Welcome to the ICJ—Important Cosmic Jobs—where employees are ranked by their boss, and at the end of each month, the worst employee literally gets the ax. It’s…not a great gig. But when ICJ’s top eyehole monster winds up dead, the company’s most inept (and rival) employees, Klover and Bo, are falsely accused of his murder and hunted by the Space Cops! Now they must clear their names and unravel a conspiracy that reaches the very top…that is, if they don’t kill each other first!
“When Skybound mentioned they were interested in doing a Trover Saves the Universe comic with the help of Tess Stone, I knew it was going to be something of high quality,” said Roiland in a statement. “Important cosmic jobs is such fertile soil for storytelling, and Tess has successfully expanded it beyond the game’s DLC to create a whole new crazy adventure for Trover fans to follow.”
“Working on this series has been such a wonderful opportunity in more ways than one. Not only do I get to play around in the wonderful setting of Justin Roiland and Squanch Games’ Trover Saves the Universe, I was given the chance to build up and fall in love with characters of my own,” said Stone. “To be able to have this creative flexibility in a world I already adore and admire seems too good to be true, but here we are! I hope that the series through my eyes can properly display my love for the world and everything within, and I’m so excited to share it with everyone!”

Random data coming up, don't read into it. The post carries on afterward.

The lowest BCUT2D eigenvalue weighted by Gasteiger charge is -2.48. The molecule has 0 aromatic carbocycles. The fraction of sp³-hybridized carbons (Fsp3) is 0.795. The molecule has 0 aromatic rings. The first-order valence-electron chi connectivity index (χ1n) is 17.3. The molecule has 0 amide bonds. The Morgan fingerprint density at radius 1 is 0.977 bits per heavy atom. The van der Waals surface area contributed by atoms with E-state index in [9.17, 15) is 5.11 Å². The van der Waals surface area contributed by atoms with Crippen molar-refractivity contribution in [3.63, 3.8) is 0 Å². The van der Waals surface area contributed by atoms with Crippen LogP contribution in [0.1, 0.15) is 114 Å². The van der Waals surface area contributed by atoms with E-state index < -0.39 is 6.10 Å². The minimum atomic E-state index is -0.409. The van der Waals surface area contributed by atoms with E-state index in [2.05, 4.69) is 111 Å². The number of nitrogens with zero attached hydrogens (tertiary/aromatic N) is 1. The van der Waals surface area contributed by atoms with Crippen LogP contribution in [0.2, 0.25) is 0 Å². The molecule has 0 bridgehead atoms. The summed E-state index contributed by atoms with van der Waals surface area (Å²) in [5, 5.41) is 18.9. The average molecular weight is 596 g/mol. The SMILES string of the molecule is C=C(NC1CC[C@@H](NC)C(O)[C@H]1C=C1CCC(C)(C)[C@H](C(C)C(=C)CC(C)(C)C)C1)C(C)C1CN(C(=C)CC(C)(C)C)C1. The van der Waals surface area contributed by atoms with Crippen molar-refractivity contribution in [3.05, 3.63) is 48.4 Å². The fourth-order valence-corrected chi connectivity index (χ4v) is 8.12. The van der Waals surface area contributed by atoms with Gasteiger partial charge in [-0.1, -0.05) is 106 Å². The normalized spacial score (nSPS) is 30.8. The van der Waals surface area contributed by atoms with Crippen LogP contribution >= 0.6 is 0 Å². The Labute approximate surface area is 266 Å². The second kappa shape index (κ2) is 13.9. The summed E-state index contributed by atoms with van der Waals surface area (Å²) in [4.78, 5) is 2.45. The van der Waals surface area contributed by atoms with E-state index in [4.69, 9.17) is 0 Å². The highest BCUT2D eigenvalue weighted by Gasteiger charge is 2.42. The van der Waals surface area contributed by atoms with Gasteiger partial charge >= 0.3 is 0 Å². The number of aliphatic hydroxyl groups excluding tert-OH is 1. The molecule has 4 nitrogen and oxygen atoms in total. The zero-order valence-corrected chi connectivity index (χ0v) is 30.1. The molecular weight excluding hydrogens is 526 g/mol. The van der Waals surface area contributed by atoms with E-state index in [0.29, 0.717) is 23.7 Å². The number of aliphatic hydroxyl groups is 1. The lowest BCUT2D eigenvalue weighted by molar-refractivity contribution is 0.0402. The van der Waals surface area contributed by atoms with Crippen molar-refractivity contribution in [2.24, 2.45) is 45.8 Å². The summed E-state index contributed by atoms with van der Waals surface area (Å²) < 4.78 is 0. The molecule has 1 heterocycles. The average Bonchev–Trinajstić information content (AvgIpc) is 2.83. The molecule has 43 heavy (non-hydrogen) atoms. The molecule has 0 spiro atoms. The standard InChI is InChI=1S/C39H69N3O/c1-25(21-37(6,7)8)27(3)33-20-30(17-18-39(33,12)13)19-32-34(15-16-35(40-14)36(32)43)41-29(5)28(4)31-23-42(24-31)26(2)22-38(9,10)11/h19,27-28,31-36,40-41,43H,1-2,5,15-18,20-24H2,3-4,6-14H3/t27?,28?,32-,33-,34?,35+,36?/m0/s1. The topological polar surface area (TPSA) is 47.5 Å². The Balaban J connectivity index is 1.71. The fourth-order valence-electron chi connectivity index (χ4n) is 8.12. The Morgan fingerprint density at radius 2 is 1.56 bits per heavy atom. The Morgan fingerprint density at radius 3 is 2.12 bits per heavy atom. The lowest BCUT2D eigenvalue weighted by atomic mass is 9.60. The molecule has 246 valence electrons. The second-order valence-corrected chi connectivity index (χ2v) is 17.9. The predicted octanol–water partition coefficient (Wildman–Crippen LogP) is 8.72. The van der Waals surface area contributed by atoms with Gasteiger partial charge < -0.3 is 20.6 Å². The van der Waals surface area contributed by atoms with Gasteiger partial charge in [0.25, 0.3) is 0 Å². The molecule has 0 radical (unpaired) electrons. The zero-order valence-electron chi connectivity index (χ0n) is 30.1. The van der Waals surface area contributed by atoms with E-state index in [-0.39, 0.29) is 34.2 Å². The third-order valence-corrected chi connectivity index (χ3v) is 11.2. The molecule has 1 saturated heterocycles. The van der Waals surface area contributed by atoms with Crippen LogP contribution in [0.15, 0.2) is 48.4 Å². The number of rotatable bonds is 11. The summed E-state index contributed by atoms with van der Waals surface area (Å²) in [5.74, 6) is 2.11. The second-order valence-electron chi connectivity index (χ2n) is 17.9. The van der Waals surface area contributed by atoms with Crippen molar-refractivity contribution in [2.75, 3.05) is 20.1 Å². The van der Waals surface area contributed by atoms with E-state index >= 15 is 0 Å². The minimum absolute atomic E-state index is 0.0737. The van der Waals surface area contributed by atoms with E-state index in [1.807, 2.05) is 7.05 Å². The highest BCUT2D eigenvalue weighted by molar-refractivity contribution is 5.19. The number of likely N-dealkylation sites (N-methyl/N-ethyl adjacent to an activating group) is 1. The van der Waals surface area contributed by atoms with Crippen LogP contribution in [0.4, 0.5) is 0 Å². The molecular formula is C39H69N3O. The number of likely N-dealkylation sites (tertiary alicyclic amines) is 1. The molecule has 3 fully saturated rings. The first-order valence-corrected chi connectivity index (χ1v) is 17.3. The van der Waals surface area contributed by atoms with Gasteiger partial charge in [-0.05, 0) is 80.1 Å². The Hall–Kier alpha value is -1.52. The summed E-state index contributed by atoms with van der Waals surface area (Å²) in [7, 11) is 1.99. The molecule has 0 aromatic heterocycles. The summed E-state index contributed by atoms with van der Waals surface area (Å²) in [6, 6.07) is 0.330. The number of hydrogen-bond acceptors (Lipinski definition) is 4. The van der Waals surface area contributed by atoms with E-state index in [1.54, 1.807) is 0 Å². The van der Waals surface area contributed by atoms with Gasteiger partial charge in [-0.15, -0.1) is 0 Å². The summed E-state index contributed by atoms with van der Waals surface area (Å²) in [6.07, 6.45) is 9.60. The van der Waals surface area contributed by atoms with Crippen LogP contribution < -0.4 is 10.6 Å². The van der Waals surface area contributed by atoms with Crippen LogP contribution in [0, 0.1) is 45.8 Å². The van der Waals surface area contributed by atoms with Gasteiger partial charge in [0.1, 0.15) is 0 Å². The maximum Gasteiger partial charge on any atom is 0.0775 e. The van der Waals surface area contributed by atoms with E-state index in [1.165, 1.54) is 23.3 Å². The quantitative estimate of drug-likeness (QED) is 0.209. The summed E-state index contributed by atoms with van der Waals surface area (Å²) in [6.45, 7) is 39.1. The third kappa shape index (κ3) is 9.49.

Look for Trover Saves the Universe #1 to release in comic shops and digital storefronts on August 4, 2021.Trover fans should also keep their eyes peeled for The Art of Trover Saves the Universe, a new behind-the-scenes book being published by Dark Horse. That book is scheduled to hit stores on September 14.
Trover Saves the Universe earned an 8.7 from IGN when it hit PC, consoles and Oculus Rift in 2019. Reviewer Tom Marks writes, “Trover Saves the Universe is a short and sweet VR platformer wrapped in one of the most ridiculous video game stories you’ll ever see. Justin Roiland and Squanch Games have done an excellent job of taking the ludicrous, freeform humor of Rick and Morty and molding it around a straightforward but enjoyable 3D brawler – even if it’s lacking the complex and well-crafted plots the best episodes of that show are known for.”
Jesse is a mild-mannered staff writer for IGN. Allow him to lend a machete to your intellectual thicket by following @jschedeen on Twitter.